Can Adam Wear a Dress? Kids and Gender
Yesterday my daughter, Charlotte was drawing a picture of our family. Her three year old brother, Adam watched as she detailed a dress on the stick figure that was to be her. When she finished he said, "draw a dress on me!" Stunned, she turned to me and asked, "what do I do?"
Just like that, I'd been given a teachable moment. With both of their little eyes staring at me it was clear that my response would be formative in my kids' understanding of gender.
I was reminded how much influence we have on kids and of how narrow gender roles remain in our culture. Charlotte froze-up because she knew that there's some kind of rule against drawing a boy in a dress. Where did she learn that rule? During the million small moments that led to this one. At Target while watching me buy (another) spiderman teeshirt for her brother. In the kitchen where I handed her a Hello Kitty cup. During dress-up when it's assumed she'll want the tutu. Yes, marketers have cashed in on gender stereotypes and are reinforcing them with pink legos and blue battle toys. But I am humbled to realize that I reinforce gender stereotypes in small ways all the time. Holy. Crap.
I believe that women are fully capable of leading or fighting or inventing just as men are fully capable of caring and following and intuiting. And I sure as hell don't want my kids to think that their choices in life are limited by gender. Not to mention the fact that I want to give each of them every opportunity to express a full range of emotions so neither feels stifled by outdated ideas like, "boys don't cry" or "girls don't get mad."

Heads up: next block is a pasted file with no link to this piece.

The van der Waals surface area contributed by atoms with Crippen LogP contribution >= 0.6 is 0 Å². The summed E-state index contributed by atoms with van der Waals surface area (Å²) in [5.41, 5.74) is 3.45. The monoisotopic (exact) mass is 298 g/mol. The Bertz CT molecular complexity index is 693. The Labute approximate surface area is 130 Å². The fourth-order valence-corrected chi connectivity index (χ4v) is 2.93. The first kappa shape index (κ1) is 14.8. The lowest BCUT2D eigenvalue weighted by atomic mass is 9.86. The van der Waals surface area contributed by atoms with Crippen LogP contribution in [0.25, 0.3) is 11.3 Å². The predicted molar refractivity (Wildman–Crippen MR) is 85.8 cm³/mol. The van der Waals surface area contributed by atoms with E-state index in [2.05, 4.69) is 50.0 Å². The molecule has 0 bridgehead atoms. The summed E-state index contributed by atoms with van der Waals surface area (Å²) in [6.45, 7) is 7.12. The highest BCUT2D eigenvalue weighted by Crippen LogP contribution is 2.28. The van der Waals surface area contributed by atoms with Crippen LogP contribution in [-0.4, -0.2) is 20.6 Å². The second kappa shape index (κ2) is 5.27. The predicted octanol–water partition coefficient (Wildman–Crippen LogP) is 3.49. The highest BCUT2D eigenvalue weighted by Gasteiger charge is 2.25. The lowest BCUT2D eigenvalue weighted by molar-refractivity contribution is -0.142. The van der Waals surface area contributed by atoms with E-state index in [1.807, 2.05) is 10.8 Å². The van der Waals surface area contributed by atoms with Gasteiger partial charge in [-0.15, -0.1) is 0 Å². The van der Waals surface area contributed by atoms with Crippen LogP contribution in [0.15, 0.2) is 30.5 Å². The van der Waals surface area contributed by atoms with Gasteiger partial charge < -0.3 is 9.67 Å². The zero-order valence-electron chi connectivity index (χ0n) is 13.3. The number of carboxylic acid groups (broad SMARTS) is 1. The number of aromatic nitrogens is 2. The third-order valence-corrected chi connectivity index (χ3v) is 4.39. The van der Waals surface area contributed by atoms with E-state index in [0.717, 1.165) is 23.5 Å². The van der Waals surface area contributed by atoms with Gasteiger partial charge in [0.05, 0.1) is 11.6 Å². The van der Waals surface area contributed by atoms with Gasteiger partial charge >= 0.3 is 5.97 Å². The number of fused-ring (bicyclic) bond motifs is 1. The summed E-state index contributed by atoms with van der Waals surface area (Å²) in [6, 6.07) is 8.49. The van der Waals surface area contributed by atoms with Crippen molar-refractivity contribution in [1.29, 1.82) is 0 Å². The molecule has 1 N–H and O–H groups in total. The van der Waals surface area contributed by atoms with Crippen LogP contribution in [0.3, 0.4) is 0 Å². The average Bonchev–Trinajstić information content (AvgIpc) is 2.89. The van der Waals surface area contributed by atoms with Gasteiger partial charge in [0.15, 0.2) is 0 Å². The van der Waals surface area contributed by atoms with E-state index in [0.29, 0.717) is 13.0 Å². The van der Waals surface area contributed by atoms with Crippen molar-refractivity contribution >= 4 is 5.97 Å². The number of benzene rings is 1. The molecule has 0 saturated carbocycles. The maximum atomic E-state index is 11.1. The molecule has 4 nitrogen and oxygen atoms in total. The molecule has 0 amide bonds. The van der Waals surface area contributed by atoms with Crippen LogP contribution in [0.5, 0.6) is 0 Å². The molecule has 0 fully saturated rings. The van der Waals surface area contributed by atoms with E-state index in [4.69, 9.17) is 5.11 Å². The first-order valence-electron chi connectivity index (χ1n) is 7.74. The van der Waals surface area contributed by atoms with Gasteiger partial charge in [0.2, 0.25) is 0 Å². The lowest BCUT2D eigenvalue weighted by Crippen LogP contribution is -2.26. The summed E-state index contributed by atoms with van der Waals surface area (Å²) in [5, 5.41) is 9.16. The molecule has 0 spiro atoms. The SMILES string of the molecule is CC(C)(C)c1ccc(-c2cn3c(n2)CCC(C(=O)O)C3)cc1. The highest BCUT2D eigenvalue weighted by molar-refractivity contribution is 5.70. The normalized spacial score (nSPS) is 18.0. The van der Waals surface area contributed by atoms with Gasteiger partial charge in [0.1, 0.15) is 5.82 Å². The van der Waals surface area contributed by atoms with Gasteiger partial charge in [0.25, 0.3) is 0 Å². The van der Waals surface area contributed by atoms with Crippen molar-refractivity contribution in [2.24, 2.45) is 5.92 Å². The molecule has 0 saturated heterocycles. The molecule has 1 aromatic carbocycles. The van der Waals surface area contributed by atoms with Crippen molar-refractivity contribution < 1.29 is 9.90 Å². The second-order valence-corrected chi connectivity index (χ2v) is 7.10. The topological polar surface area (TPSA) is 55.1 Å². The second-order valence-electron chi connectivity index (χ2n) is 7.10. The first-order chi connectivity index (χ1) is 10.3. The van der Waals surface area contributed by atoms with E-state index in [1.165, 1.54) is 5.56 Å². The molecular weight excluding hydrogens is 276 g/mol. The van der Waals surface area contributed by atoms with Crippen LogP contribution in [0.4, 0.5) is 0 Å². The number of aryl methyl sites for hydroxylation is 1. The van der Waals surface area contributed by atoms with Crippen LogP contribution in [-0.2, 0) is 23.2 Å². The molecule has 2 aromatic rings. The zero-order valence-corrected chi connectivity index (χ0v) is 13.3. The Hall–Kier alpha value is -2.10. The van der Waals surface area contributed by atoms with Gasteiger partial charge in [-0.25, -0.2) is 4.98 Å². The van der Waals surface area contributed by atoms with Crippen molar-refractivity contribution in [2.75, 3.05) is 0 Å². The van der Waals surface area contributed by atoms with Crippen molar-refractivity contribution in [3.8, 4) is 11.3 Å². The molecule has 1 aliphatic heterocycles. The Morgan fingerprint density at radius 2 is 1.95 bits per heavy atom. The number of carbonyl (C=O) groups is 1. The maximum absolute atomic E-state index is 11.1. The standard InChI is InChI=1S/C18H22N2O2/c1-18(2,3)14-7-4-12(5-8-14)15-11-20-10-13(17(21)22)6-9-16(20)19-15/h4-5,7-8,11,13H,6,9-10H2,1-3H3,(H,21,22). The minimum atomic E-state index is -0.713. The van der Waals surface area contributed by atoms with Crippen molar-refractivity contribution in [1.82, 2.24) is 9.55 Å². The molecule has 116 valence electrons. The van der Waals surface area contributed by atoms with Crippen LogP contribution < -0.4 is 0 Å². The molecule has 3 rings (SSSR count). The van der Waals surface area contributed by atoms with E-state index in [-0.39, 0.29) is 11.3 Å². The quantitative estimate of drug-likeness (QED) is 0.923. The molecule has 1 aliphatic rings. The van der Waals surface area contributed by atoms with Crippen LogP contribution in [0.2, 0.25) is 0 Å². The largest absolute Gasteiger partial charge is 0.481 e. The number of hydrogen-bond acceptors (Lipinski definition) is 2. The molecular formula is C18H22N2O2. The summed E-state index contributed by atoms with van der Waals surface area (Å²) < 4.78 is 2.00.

So how big of a deal was the, "draw a dress on me" moment? Pretty big. Would I have other opportunities? For sure, a million of them. But as we know, nothing shapes a person more than the messages they receive in childhood from those they love and look up to. And such messages are delivered in small, everyday moments by you and me.
Charlotte did not need a lecture. She would not have listened if I attempted to define gender roles. What she wanted to know was what I believed was right and she would get that from my tone more than anything else. So, like happens often in childcare I had to think fast, figure out what I do believe and deliver that message simply and with confidence: "Boys can wear whatever they want. It's okay to draw a dress on Adam."
Here's what we nannies can do next:
1. Become aware of our deep seated beliefs about gender like what boys and girls are capable of, interested in, allowed to do.
2. Throw out any beliefs about gender that we don't actually - believe.
3. Let our true beliefs about gender guide our childcare practices even in small, everyday moments.
I'd love to hear from you! Have you ever unintentionally reinforced gender stereotypes? Or said yes to a kid's request to do something that defies gender stereotypes? How did it feel? Tell us about it in the comments below.
Your insights are just what other nannies and parents are hoping to hear because as we all know, our best resource is each other! So, thank you for adding your voice to the conversation!